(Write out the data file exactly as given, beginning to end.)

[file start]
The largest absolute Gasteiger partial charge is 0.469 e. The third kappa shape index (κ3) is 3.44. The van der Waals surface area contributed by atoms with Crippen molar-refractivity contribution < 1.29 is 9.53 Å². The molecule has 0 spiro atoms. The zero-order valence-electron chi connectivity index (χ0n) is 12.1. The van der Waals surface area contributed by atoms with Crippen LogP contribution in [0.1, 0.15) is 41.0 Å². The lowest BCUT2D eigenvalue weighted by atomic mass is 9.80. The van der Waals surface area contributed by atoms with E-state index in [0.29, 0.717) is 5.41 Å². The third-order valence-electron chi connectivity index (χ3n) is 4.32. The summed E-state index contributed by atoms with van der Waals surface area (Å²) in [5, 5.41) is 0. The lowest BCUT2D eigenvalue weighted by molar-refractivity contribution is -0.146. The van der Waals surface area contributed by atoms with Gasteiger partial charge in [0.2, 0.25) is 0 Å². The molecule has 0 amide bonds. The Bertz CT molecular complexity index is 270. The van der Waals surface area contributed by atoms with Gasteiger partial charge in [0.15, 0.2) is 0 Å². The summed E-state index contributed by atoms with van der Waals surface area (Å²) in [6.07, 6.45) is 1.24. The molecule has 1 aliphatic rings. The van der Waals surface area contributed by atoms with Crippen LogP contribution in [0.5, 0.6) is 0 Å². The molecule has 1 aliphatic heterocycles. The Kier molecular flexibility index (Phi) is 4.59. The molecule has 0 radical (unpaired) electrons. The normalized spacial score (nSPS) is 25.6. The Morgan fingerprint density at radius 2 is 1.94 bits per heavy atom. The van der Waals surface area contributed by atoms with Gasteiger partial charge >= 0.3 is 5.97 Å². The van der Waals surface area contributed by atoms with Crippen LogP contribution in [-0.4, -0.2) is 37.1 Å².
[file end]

The largest absolute Gasteiger partial charge is 0.469 e. The third kappa shape index (κ3) is 3.44. The van der Waals surface area contributed by atoms with Crippen molar-refractivity contribution < 1.29 is 9.53 Å². The molecule has 0 spiro atoms. The zero-order valence-electron chi connectivity index (χ0n) is 12.1. The van der Waals surface area contributed by atoms with Crippen LogP contribution in [0.1, 0.15) is 41.0 Å². The lowest BCUT2D eigenvalue weighted by atomic mass is 9.80. The van der Waals surface area contributed by atoms with E-state index in [0.29, 0.717) is 5.41 Å². The third-order valence-electron chi connectivity index (χ3n) is 4.32. The summed E-state index contributed by atoms with van der Waals surface area (Å²) in [5, 5.41) is 0. The lowest BCUT2D eigenvalue weighted by molar-refractivity contribution is -0.146. The van der Waals surface area contributed by atoms with Gasteiger partial charge in [0.2, 0.25) is 0 Å². The molecule has 0 amide bonds. The Bertz CT molecular complexity index is 270. The van der Waals surface area contributed by atoms with Gasteiger partial charge in [0.15, 0.2) is 0 Å². The summed E-state index contributed by atoms with van der Waals surface area (Å²) in [6.07, 6.45) is 1.24. The molecule has 1 aliphatic rings. The van der Waals surface area contributed by atoms with Crippen LogP contribution in [0.5, 0.6) is 0 Å². The molecule has 1 aliphatic heterocycles. The Kier molecular flexibility index (Phi) is 4.59. The molecule has 0 radical (unpaired) electrons. The normalized spacial score (nSPS) is 25.6. The Morgan fingerprint density at radius 2 is 1.94 bits per heavy atom. The van der Waals surface area contributed by atoms with Gasteiger partial charge >= 0.3 is 5.97 Å². The van der Waals surface area contributed by atoms with Crippen LogP contribution in [-0.4, -0.2) is 37.1 Å².